PNES, Intelligence and Mental Functions

Psychogenic Non Epileptic Seizures Information


What are intelligence and mental functions like in persons with PNES?

• Intellectual functioning of patients with PNES ranges from the very superior range to the intellectually disabled range. However, most often IQ scores lie in the normal range.

• Patients with PNES report considerable difficulties with memory, attention and concentration, and word finding and other language functions. It is for this reason that neuropsychological testing is often conducted to determine whether this is a quantifiable problem that requires remediation.

For example, a recent study our group conducted compared executive functions (planning and organizing, problem solving, attention, working memory, mental flexibility, set shifting) in patients with psychogenic non-epileptic seizures (PNES) and temporal lobe epilepsy patients (TLE). In order to make sure that everyone who was included made a good effort we removed those who did not pass a test that looks at symptom exaggeration from our analysis.
Deficits in working memory and executive functioning have already been reported in patients with psychogenic seizures (Chapman et al., 2011). We looked at whether those with a diagnosis of PNES had problems in executive functioning that were similar to those with temporal lobe epilepsy. We thought they might but needed to verify it and in order to do it, we gave both groups of patients a battery of tests that assessed different types of executive functioning. We had 97 patients with psychogenic non epileptic seizures and 89 patients with temporal lobe epilepsy.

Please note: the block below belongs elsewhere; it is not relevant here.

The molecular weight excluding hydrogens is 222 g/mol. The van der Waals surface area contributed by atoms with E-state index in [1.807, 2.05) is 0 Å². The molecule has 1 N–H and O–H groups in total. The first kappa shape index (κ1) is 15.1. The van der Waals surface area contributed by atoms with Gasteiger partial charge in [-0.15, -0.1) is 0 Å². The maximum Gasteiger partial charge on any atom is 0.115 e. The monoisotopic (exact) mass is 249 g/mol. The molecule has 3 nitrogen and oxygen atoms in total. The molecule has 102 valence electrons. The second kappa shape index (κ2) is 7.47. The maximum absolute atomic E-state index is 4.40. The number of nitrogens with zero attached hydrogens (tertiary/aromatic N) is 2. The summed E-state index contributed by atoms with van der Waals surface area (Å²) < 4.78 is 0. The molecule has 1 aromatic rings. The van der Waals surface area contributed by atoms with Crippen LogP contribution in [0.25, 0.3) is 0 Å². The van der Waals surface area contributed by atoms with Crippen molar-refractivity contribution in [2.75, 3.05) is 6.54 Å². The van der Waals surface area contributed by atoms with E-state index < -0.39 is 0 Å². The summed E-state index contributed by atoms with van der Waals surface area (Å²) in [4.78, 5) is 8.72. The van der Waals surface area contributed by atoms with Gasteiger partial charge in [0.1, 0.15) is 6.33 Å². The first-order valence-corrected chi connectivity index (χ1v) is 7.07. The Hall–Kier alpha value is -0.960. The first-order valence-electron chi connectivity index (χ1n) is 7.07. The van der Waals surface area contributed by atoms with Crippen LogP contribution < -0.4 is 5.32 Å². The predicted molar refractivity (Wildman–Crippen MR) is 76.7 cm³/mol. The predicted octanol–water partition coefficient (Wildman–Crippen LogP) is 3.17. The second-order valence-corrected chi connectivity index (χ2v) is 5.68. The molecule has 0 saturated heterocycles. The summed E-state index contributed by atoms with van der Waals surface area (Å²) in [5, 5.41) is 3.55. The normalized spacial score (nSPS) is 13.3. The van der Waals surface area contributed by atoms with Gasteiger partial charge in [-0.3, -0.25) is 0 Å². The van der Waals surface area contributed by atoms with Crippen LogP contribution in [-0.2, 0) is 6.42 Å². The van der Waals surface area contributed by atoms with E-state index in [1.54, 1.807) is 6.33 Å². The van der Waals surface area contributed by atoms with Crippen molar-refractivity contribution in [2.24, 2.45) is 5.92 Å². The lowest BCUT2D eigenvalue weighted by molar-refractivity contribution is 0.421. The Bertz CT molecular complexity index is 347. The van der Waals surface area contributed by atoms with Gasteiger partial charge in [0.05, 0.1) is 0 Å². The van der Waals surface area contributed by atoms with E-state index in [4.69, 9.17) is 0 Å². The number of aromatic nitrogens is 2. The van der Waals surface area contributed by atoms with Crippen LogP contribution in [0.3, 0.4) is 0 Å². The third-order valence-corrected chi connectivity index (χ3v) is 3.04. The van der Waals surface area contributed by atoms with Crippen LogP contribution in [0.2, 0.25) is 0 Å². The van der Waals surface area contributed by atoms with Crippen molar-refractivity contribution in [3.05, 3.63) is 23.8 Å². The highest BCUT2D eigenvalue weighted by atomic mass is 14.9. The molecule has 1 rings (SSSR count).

We found that a similarly large number of patients with psychogenic non-epileptic seizures and temporal lobe epilepsy had weaknesses on tests of executive function. Eighteen to 23 percent of patients with psychogenic seizures and 22 to 30% of patients with temporal lobe epilepsy earned below normal scores on all three executive function subtests. These findings are intriguing and support that future studies to continue to explore these issues and new studies to check that this finding comes up again are needed. Future research should also explore what might be contributing to these problems in both of these patient groups.

A recent publication of ours from 2014 (Cognitive differences between patients who have psychogenic nonepileptic seizures (PNESs) and posttraumatic stress disorder (PTSD) and patients who have PNESs without PTSD) revealed that patients with PNESs who also had PTSD performed significantly worse on episodic verbal memory (narrative memory); had greater self-reported Total, Verbal, and Visual Memory impairments; and had higher substance abuse history and use of psychopharmacological agents compared with patients without PTSD regardless of a history of trauma. These findings are proving helpful in identifying discrete intragroup differences within PNESs.

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